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Activists Call for End to Gender Discrimination During Walmart Shareholder Meeting

June 3, 2010 Updated: August 24, 2020

Washington, DC – The following statement is from the Wake Up Walmart campaign of the United Food and Commercial Workers International Union (UFCW):

“With the disclosure of a 1995 internal Walmart memo documenting company-wide discriminatory practices nearly six years before the landmark Dukes v. Walmart class-action lawsuit, the women of Walmart are taking another step forward in their march for justice.

“Walmart shareholders must hold Walmart CEO Mike Duke accountable for the company’s failure to follow federal anti-discrimination and workplace laws.  The retail giant could face more than a billion dollars in back wages and other damages to women to settle the class-action suit.  Today’s news is a smoking gun that Walmart leadership was aware of the financial risk facing the company for six years before women took legal action against its policies that systematically paid female workers less than their male counterparts and prevented women from winning promotions.

“The internal memo was first reported on by the New York Times on June 3, 2010.  We call on Walmart to make this document public and give all 1.4 million Walmart associates access to the internal review.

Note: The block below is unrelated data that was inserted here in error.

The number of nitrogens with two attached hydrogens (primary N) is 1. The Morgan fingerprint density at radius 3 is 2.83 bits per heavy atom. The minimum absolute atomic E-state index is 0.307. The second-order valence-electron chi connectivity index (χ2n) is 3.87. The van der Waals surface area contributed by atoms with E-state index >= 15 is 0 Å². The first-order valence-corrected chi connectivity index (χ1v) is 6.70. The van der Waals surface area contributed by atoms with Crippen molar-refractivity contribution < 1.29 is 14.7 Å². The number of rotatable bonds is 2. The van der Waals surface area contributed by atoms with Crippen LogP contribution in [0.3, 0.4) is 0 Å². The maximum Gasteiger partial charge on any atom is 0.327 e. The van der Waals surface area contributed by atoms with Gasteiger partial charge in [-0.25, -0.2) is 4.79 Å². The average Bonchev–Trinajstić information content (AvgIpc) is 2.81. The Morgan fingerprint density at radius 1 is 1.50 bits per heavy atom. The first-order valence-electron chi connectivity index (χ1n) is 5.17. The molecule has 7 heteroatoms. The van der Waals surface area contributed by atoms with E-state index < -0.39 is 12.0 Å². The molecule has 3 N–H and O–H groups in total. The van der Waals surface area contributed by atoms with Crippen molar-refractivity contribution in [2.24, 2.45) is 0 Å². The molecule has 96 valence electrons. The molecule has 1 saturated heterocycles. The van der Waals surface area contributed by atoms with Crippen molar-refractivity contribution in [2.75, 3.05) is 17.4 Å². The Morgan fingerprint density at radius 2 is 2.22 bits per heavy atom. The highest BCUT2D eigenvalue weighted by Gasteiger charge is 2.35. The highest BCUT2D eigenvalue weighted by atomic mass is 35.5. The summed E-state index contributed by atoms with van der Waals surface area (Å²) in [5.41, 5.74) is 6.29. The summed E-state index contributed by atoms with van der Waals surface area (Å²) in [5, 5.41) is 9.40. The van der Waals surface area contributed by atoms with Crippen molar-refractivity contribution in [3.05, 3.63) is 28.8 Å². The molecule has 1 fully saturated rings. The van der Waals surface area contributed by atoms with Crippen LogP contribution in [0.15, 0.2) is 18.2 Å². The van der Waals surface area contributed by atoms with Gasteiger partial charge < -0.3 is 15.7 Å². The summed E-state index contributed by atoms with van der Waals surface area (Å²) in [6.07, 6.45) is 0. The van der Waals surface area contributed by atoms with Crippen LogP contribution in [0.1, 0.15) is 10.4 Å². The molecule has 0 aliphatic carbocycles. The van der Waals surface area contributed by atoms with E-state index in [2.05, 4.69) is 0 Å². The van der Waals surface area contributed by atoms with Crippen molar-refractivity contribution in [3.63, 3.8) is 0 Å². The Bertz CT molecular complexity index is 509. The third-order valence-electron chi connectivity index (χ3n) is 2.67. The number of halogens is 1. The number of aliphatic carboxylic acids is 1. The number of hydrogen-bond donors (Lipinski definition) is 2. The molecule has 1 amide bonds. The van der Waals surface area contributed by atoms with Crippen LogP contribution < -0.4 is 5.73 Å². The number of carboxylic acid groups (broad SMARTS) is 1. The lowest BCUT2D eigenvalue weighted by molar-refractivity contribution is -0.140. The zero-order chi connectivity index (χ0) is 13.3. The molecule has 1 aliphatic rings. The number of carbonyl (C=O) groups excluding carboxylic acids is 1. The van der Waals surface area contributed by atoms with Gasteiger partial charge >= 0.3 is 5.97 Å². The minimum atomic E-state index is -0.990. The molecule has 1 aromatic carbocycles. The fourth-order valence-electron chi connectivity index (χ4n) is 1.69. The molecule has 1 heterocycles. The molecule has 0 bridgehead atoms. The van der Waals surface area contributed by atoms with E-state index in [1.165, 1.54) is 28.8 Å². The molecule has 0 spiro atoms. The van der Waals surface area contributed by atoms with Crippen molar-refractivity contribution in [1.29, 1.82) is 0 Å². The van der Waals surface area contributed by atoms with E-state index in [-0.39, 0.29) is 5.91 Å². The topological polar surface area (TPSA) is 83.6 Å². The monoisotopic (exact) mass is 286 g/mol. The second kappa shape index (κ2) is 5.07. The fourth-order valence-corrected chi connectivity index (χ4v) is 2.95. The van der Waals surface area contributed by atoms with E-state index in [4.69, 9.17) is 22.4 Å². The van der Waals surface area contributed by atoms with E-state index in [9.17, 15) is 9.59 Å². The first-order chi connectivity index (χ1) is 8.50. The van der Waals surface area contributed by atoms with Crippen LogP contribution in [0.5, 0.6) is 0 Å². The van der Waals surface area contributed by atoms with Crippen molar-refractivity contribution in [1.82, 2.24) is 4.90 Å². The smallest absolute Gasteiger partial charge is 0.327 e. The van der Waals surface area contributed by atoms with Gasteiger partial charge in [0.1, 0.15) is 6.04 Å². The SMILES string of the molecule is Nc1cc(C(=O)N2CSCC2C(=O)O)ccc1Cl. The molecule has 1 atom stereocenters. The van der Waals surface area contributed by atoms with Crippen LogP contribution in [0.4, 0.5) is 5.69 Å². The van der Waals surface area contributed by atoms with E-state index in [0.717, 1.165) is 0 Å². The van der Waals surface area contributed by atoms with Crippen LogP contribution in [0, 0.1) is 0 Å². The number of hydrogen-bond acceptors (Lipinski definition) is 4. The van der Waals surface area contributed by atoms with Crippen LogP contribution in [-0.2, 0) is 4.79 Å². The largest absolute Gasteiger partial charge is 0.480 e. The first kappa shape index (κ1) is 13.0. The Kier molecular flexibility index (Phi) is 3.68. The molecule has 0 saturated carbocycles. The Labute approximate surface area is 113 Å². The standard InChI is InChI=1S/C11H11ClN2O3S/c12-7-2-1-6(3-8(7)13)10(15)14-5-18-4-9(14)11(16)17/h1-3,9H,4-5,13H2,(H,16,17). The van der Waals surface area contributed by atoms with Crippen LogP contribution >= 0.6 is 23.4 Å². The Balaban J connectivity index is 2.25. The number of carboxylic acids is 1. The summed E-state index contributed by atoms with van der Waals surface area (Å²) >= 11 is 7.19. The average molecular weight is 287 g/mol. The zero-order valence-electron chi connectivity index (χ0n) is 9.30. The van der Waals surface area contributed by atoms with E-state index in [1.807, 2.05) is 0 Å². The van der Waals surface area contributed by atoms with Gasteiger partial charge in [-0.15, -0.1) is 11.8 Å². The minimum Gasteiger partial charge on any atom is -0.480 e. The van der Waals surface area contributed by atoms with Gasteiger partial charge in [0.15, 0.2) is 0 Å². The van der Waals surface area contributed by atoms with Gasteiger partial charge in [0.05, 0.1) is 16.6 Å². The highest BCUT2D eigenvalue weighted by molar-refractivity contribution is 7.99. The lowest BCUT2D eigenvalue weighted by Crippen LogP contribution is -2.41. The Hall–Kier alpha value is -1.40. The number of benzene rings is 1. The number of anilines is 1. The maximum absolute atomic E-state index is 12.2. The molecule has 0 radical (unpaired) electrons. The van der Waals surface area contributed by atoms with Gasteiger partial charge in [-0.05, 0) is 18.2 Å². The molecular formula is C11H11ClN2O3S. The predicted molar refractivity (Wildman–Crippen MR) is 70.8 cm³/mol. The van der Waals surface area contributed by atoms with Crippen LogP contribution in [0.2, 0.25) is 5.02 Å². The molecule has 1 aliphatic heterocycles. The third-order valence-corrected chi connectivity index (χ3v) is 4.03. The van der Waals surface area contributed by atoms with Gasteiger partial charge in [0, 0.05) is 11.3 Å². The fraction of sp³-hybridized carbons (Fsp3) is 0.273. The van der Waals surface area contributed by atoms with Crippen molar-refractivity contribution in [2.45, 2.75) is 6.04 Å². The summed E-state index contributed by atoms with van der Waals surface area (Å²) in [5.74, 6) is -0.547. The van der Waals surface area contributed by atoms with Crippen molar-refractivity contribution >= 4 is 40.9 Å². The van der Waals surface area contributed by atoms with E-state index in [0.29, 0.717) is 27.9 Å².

“In statements to investors, Walmart claims that 15% of cash incentive payments for top executives are tied to meeting diversity goals.  Walmart should disclose the diversity goals so that shareholders can hold them accountable toward meeting them.  Shareholders will present a resolution at the company’s annual meeting tomorrow that will allow shareholders to hold executives accountable for issues like gender discrimination.

“Walmart executives must make public their diversity standards.  Until they can prove that they have purged their old sexist culture, Walmart executives should have their bonuses withheld.  As part of a national day of action involving Wake Up Walmart activists from across the country, we are asking Walmart shoppers to sign a letter to Walmart CEO Mike Duke calling for oversight in executive pay as long as allegations of discrimination remain outstanding.